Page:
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In Memory

John Terrence Lett, 75, retired radiation biology professor, died Oct. 6

November 15, 2009

John Terrence Lett, 75, died on October 6, 2009, after residing for several days at the Lemay Health and Rehabilitation Center in Fort Collins.

John Lett was born Dec. 23, 1933, to John and Alice Lett in London, England, where he grew up and received his education. John received a Bachelor of Science degree in chemistry and graduated with first class honors from the University of London in 1956. He subsequently earned a Ph.D. in physical organic chemistry in 1960 from the same institution.

Started at CSU in 1968

For 10 years John held the position of Senior Lecturer at the Chester Beatty Research Institute at the Royal Cancer Hospital in London. In 1968, John immigrated to the United States to take the position of Professor of Radiation Biology at Colorado State University, where he taught classes and carried out research until his retirement. 

John's research focused on the ability of cells to repair their DNA after having been damaged by radiation, and he performed some of the definitive experiments that describe cellular repair after damage by accelerated heavy ions such as would accost astronauts in flight. In particular, he studied damage to the retina and the formation of cataracts after irradiation. His research with heavy ions and with radiation-sensitive cells has impacted the theories of cellular and tissue radiosensitivity and he published more than 100 articles in scientific journals.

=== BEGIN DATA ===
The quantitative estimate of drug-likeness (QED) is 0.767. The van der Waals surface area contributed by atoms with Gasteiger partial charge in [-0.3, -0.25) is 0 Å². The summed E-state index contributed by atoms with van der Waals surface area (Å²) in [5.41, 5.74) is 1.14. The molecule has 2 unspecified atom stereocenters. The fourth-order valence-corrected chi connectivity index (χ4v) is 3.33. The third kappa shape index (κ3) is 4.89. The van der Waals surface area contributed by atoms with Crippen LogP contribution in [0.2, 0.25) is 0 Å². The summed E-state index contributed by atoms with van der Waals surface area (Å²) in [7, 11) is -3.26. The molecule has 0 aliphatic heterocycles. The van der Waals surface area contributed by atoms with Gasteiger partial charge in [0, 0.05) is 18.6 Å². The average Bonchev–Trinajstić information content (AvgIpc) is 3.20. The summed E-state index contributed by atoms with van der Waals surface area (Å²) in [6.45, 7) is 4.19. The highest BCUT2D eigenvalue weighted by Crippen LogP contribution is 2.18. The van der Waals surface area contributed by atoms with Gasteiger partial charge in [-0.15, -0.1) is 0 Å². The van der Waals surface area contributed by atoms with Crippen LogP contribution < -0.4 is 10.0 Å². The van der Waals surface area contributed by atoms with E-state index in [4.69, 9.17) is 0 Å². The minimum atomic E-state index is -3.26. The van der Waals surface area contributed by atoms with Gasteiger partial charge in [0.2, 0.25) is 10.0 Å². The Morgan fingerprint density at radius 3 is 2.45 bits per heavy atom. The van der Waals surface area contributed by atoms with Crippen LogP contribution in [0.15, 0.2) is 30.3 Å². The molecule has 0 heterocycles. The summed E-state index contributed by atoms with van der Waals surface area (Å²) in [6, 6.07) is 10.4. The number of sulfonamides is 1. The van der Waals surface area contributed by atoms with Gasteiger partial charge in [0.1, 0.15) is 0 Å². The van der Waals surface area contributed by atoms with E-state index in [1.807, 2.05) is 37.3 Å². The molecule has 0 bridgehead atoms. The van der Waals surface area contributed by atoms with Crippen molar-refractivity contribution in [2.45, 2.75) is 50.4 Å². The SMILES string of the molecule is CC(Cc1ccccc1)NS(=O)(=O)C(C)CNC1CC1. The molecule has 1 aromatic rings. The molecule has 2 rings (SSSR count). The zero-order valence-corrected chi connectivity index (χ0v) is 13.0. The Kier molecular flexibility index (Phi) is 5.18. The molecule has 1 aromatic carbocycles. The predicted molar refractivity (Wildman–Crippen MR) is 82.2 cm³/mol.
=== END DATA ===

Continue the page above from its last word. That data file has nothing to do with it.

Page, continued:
Active scholar, researcher, mentor, and administrator 

During his tenure at CSU, John carried out a year of sabbatical research at Harvard Medical School and one year at the University of California at Berkeley. He also served for 6 years as Associate Director of NASA Specialized Center of Research and Training in Radiation Health in Consortium with the Lawrence Berkeley Laboratory, where the heavy ion experiments were carried out.

John served as editor of Advances in Radiation Biology for more than 20 years and also as editor of Radiation and Environmental Biophysics. He also served on several committees at CSU, very notably the committee for equal opportunity in student recruitment.

John was an extraordinary man in his intellect and his scientific ethics. These traits translated to his outstanding mentorship of graduate students, who admired him greatly, even after they had graduated and worked under other professors at other institutions. John treated his students with respect and had the ability to bring out the best in each one. He also engendered a sense of teamwork in his laboratory.

Student of history, music lover

John's knowledge extended to many subjects other than science. He was an ardent student of history, and knew, for example, the details of many battles of wars of the world and the history of many of the Native American Indian tribes. He was a lover of good music, whether it be classical, jazz, or popular, including the Beatles. He had an uncanny talent for learning languages, and picked up elements of German and Russian, even though he had no formal training in them.

John married Patricia Walker in England in 1956. She bore him a son, Mark, who survives him and lives in Northern England. He is also survived by two grandsons, Michael and Daniel. John leaves his dear friends, Ursula K. Ehmann and Ann B. Cox, his special care-givers Gloria and Carmen, who became part of his family, as well as his admiring and loyal students.

Celebration of life Dec. 9

A service in celebration of John's life will be held at 1 p.m. Dec. 9, 2009, at Foothills Unitarian Church, 1815 Yorktown Ave., Fort Collins. Following the service, a reception in John's honor will be held in the fellowship hall at the church.

Please go to to sign the online guestbook and share your own thoughts and memories of John.


Originally published in the Coloradoan, Nov. 15, 2009.